Poland Media Profile

Last updated on December 6th, 2020 at 08:53 am

Poland Government and Media


Government Type: Unitary semi-presidential constitutional republic
Head of State: Andrzej Duda backed by the right-wing nationalist Law and Justice party (PiS)
Head of Government: Prime Minister Mateusz Morawiecki
Political Party: Law and Justice party (Polish abbreviation PiS)
Political Position: Right-Wing Populist Nationalist


World Press Freedom Rank: Poland 62 /180

In 2020, Reporters Without Borders ranked Poland 62/180 in their Press Freedom Index. The RSF points out that freedom is lessening through “the Government’s growing tendency to criminalize defamation” and “how courts using article 212 under which journalists can be prisoned for defamation.” Further, The criminal code specifies that speech which “offends” religious sentiment is subject to a fine, which is typically 5,000 zloty ($1,400), or up to two years in prison for violations. Finally, RSF warns that “Poland is about to censor privately-owned media, like its Hungarian ally.”

Under Article 212 of the Polish Criminal Code “defamation of a person, group of people, institution, legal person or business entity is punishable by a fine or the restriction of freedom. However, committing defamation using mass media is punishable by a fine, restriction of freedom or imprisonment for up to one year.” In 2019 The Council of Europe Commissioner for Human Rights  “negatively assesses the toughening of the penal code passed by the Sejm (Polish parliament) on 16 May 2019” stating “THE CHR IS ALSO OPPOSED TO THE NEW DEFAMATION LAWS, WHICH COULD RESTRICT FREEDOM OF SPEECH.”

Government Influence on Media: Although international organizations, such as Freedom House and Reporters Without Borders, states, overall the press is free and free speech is protected under the Polish Constitution, they also express concern because there have been numerous measures taken by the Law and Justice (PiS) party to increase its political influence over state institutions such as the Public Service Media. These measures threaten the progress of democracy in Poland. Please find Poland’s National Broadcasting Council (KRRiT) press release in response to Poland’s fall in the rankings here.

The media landscape in Poland is comprised of mainly state-owned and funded public radio and television broadcasters, as well as private media outlets owned by Agora Spółka Akcyjna (Agora SA) (Polish media company), Gremi Media SA (Poland-based company) as well as international media companies such as German media companies Axel Springer Ringier, Hubert Burda Media, and Bauer Media Group. The media, printed press, radio, and TV are all regulated by a Polish Press Law that was established in 1984. Over the years it has been modified with drastic modifications occurring since 2015, under the influence of the right-wing populist Law and Justice party (PiS). In 2015, the Law and Justice Party (PiS) supported candidate, Andrzej Duda who won the presidency, and with PiS gaining the majority in parliament. Since Duda’s election, the PiS’s main focus is establishing political control over the judiciary by changing the rules for Poland’s constitutional court as a means to control the media, specifically public broadcasting.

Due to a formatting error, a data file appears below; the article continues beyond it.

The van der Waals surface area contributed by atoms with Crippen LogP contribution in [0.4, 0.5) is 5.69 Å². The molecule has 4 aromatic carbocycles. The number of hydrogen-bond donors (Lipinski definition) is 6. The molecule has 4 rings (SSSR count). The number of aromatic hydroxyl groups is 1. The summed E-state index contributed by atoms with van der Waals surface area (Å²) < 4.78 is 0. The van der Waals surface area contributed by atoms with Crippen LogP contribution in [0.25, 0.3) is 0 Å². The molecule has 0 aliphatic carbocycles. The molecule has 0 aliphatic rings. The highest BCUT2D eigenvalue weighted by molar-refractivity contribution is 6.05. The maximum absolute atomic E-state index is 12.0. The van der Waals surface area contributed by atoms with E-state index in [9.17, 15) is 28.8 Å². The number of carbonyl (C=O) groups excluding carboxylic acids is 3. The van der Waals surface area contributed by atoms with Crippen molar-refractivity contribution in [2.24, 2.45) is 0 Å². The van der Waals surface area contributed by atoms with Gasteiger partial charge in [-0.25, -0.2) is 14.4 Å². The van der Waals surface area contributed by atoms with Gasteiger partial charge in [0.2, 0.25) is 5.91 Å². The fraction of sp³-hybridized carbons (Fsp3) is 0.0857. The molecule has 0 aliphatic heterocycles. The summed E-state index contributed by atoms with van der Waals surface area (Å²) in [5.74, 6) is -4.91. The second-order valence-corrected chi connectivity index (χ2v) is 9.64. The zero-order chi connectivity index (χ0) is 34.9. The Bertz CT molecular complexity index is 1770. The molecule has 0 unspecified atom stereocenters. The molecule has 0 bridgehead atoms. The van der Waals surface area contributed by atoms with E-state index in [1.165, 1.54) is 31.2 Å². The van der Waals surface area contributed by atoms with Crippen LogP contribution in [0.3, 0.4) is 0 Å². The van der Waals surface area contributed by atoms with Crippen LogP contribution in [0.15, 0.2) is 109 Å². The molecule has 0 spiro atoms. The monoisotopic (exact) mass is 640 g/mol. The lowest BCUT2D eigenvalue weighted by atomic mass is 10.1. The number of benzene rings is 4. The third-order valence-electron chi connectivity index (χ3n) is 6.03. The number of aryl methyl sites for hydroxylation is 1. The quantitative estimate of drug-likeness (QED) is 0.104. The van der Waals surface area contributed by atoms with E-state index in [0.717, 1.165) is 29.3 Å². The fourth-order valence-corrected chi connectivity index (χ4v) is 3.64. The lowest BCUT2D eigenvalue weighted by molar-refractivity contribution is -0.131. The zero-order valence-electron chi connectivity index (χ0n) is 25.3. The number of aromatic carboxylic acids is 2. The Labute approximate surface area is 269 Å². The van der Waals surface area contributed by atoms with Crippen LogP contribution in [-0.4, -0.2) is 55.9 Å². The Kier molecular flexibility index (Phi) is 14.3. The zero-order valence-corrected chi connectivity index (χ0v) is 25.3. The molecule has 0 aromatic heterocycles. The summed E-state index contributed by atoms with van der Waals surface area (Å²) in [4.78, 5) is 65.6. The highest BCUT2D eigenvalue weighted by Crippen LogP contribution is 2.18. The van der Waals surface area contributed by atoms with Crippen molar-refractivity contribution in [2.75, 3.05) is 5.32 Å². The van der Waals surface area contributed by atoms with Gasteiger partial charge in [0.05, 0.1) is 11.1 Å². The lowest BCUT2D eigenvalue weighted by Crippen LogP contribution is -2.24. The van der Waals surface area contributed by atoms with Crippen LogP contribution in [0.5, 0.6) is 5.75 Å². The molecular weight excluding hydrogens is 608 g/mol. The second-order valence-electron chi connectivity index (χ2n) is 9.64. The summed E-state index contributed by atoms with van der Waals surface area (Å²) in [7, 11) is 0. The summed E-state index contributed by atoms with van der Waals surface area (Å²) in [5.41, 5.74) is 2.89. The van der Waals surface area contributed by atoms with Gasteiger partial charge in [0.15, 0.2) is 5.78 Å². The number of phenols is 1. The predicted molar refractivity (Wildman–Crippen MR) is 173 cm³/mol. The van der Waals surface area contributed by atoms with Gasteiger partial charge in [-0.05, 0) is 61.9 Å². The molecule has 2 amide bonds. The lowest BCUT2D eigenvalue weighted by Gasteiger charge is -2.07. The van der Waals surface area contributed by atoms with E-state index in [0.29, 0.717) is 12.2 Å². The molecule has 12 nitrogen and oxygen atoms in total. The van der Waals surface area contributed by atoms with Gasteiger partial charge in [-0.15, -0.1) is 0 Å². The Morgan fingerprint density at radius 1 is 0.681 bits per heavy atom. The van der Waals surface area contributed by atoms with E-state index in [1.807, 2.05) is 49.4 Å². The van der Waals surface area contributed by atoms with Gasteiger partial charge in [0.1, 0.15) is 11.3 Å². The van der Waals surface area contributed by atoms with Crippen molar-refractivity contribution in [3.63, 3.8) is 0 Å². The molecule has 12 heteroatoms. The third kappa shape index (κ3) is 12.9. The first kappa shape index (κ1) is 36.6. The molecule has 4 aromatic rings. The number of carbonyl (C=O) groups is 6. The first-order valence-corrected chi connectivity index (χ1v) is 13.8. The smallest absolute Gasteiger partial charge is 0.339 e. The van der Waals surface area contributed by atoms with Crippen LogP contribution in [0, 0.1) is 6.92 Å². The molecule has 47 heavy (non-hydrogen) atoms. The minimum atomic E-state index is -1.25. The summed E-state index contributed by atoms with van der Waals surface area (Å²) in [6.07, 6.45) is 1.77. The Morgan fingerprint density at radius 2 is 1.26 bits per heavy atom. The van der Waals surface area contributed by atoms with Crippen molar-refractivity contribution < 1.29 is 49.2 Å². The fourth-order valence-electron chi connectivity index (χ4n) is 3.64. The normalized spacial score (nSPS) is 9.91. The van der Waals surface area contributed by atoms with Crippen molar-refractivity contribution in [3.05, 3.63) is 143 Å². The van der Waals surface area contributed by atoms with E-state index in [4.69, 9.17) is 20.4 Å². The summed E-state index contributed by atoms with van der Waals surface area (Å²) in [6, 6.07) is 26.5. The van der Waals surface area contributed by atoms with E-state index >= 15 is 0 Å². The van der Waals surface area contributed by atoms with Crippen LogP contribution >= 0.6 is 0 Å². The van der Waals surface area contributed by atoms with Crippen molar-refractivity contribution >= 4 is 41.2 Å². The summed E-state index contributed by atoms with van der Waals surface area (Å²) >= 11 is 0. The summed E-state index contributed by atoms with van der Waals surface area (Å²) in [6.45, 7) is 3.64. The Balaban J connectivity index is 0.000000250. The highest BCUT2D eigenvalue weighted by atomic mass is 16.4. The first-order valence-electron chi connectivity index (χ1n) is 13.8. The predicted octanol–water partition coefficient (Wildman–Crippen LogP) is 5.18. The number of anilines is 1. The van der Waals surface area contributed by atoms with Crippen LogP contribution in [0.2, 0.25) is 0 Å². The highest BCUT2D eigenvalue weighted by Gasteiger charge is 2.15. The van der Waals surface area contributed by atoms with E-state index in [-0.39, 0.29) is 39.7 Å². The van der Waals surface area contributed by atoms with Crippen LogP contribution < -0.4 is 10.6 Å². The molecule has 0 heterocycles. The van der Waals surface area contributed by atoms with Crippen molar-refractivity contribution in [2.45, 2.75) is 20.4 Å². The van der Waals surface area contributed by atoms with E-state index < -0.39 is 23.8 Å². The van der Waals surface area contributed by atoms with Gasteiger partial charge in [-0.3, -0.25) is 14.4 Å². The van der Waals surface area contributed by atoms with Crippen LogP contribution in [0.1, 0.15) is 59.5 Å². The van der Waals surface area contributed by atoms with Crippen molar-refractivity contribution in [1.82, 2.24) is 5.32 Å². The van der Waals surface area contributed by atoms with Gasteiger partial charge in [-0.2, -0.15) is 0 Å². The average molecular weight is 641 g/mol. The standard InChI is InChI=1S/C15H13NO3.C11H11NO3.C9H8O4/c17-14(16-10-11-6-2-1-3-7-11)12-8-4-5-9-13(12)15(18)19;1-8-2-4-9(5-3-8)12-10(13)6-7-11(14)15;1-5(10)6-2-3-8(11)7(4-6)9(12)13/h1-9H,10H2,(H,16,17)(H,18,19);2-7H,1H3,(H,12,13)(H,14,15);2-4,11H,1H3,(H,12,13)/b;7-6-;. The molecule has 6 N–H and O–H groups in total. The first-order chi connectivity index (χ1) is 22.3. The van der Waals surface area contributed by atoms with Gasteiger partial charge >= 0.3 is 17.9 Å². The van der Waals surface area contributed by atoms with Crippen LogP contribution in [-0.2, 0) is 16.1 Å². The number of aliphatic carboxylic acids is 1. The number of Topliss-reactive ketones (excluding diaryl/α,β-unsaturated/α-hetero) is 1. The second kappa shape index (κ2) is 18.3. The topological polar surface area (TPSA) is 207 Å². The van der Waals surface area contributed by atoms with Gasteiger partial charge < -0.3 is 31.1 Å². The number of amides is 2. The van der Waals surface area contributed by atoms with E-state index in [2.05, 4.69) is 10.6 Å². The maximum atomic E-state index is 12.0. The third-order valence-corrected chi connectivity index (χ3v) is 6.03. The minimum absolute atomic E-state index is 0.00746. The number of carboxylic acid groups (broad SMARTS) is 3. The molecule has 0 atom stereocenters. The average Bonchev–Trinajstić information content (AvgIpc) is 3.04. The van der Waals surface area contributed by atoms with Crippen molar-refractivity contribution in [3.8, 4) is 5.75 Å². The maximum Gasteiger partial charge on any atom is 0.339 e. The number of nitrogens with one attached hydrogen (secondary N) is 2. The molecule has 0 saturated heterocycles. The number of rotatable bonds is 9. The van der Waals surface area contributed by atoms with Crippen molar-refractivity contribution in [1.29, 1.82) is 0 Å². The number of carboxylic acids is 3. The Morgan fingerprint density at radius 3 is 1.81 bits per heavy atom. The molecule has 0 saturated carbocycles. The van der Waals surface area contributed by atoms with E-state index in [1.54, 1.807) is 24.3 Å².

In 2016, The Polish President, Andrzej Duda, signed controversial laws that enabled the government to appoint the heads of public TV and radio. In Poland, Telewizja Polska S.A. (TVP) is the largest TV network and dominates the market, together with privately owned TVN and Polsat. TVP is owned by the government and after the signed law, the western press voiced concern that public broadcasting in Poland became “the mouthpiece of the government”. The National Broadcasting Council (KRRiT) is the Polish broadcasting regulator, which issues radio and television broadcast licenses, ensures compliance with the law by public broadcasters, and indirectly controls state-owned media. According to Freedom House, “The new measure terminated the KRRiT’s board members and temporarily shifted its responsibilities for management and appointment of public media personnel to the treasury minister.” Another example of government pressure occurred with Gazeta Wyborcza which is quite popular and according to an NYT article “Bartosz Wielinski, the paper’s foreign editor, said that the government has applied pressure in a number of ways, including cutting off advertising from state-controlled businesses.”

In conclusion, it is fair to say that polish media once under the influence of the Communist parties is now in the process of getting under the complete control of the nationalist, populist right-wing Law and Justice Party. Therefore, the Government is having a strong influence on media, and press freedom is being eroded.

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